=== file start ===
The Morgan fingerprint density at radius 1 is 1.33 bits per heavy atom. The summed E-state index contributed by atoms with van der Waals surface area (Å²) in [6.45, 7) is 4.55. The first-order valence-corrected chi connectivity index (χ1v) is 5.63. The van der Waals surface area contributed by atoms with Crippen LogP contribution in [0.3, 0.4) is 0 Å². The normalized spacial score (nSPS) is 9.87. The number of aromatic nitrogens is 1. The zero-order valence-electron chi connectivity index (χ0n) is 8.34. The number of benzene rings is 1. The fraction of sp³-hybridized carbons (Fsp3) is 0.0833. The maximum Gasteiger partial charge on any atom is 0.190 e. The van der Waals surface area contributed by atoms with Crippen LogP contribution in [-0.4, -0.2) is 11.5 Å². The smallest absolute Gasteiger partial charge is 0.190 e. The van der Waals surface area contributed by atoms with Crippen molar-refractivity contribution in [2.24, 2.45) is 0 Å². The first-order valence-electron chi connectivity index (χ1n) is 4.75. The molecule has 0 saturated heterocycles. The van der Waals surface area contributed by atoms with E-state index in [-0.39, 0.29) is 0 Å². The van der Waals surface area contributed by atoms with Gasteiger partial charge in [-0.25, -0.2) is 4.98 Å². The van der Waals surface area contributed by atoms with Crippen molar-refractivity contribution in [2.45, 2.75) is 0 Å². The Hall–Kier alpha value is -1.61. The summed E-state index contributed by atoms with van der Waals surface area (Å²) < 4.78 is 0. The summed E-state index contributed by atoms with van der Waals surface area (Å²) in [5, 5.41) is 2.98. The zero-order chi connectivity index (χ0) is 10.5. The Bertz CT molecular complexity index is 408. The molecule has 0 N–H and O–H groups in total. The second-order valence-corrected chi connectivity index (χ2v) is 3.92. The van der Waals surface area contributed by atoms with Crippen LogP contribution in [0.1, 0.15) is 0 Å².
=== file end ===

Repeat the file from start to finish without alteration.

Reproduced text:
The Morgan fingerprint density at radius 1 is 1.33 bits per heavy atom. The summed E-state index contributed by atoms with van der Waals surface area (Å²) in [6.45, 7) is 4.55. The first-order valence-corrected chi connectivity index (χ1v) is 5.63. The van der Waals surface area contributed by atoms with Crippen LogP contribution in [0.3, 0.4) is 0 Å². The normalized spacial score (nSPS) is 9.87. The number of aromatic nitrogens is 1. The zero-order valence-electron chi connectivity index (χ0n) is 8.34. The number of benzene rings is 1. The fraction of sp³-hybridized carbons (Fsp3) is 0.0833. The maximum Gasteiger partial charge on any atom is 0.190 e. The van der Waals surface area contributed by atoms with Crippen LogP contribution in [-0.4, -0.2) is 11.5 Å². The smallest absolute Gasteiger partial charge is 0.190 e. The van der Waals surface area contributed by atoms with Crippen molar-refractivity contribution in [2.24, 2.45) is 0 Å². The first-order valence-electron chi connectivity index (χ1n) is 4.75. The molecule has 0 saturated heterocycles. The van der Waals surface area contributed by atoms with E-state index in [-0.39, 0.29) is 0 Å². The van der Waals surface area contributed by atoms with Gasteiger partial charge in [-0.25, -0.2) is 4.98 Å². The van der Waals surface area contributed by atoms with Crippen molar-refractivity contribution in [2.45, 2.75) is 0 Å². The Hall–Kier alpha value is -1.61. The summed E-state index contributed by atoms with van der Waals surface area (Å²) < 4.78 is 0. The summed E-state index contributed by atoms with van der Waals surface area (Å²) in [5, 5.41) is 2.98. The zero-order chi connectivity index (χ0) is 10.5. The Bertz CT molecular complexity index is 408. The molecule has 0 N–H and O–H groups in total. The second-order valence-corrected chi connectivity index (χ2v) is 3.92. The van der Waals surface area contributed by atoms with Crippen LogP contribution in [0.1, 0.15) is 0 Å².